documented that CAD had the potential to "mark" mammographic signs
of cancer initially missed by the radiologist, which should reduce
the false-negative rate of mammography. The study by Dr. Warren
Burhenne et al
reported that CAD marked the missed findings in 77% of
false-negative prior mammograms. It's hard to ignore data like
that. Most so-called "misses" are the result of a failure to
perceive subtle changes on the mammogram. If these are pointed out
to the radiologist, such a "miss" is less likely to occur, and CAD
clearly had the ability to mark 75% to 80% of these lesions.
What prompted you to conduct this study?
Frankly, we wanted to know if we'd made a good investment. A
"potential" is exactly that. We needed to know just how well CAD
actually performed in a clinical setting like ours, and what, if
any, were the downside effects of its use.
The previously published reports documented that CAD had the
potential to reduce the false-negative rate. But there was no data
demonstrating the effect of the use of CAD on radiologists'
sensitivity for detecting clinically occult breast cancers, on the
recall rate, or on the outcome of the patients who were recalled.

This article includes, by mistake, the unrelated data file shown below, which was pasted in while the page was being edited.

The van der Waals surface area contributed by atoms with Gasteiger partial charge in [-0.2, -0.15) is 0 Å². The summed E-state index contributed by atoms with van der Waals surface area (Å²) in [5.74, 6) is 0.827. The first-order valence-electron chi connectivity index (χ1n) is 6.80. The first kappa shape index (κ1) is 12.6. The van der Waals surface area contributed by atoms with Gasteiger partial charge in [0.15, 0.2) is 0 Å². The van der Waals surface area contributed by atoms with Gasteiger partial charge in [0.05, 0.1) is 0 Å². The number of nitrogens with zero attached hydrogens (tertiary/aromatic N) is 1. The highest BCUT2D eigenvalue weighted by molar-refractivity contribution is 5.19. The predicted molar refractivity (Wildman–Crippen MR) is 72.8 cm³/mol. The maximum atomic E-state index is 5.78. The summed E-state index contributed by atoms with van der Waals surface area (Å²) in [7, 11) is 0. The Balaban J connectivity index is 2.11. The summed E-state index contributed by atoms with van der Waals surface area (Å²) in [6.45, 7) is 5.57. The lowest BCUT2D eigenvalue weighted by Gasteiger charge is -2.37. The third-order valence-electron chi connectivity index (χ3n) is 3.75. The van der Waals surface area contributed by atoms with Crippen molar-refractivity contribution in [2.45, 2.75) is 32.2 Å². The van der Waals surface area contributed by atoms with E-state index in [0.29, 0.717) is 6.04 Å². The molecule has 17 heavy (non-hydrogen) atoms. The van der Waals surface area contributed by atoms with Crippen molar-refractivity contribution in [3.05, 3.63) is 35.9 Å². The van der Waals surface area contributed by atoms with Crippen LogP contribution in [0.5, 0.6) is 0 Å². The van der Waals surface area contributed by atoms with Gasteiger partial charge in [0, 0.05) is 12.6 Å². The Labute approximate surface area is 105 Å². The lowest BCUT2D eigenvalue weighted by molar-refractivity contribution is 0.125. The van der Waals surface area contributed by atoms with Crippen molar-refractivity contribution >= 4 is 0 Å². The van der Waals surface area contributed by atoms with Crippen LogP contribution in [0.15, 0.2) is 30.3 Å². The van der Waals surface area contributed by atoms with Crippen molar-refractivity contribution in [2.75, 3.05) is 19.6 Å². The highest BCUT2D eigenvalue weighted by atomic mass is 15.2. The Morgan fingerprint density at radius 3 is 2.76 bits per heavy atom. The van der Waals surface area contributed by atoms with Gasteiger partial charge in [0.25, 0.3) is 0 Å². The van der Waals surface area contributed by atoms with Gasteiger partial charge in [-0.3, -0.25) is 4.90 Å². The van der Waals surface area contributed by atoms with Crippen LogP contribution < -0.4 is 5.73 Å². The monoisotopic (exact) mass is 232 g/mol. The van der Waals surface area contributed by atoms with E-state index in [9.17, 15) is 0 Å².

Each of these factors required prospective analysis to evaluate the
clinical effectiveness of CAD for screening mammography. Our study
was designed to assess exactly that.
Your article mentions that you waited 75 days after the system was
installed before beginning data collection for your study, in order
to become familiar with the system and develop the procedures for
using CAD. Can you comment on your experiences during this
We mainly noted that CAD marked a lot of things. As it turns out,
this is an important attribute of CAD. We learned not to obsess on
any one mark, but rather to re-inspect any marked area to ensure we
had not overlooked an important finding.
How CAD is used
How does CAD analysis work?
The CAD system consists of two units: the processing unit and the
display unit. The processing unit digitizes and analyzes the film
images, and the display unit displays digital images of the
mammogram on two monitors on the mammography autoviewer. The
digital images are electronically linked by means of a bar code to
the panels where the actual film images are mounted and are
displayed by pressing a button on the autoviewer control panel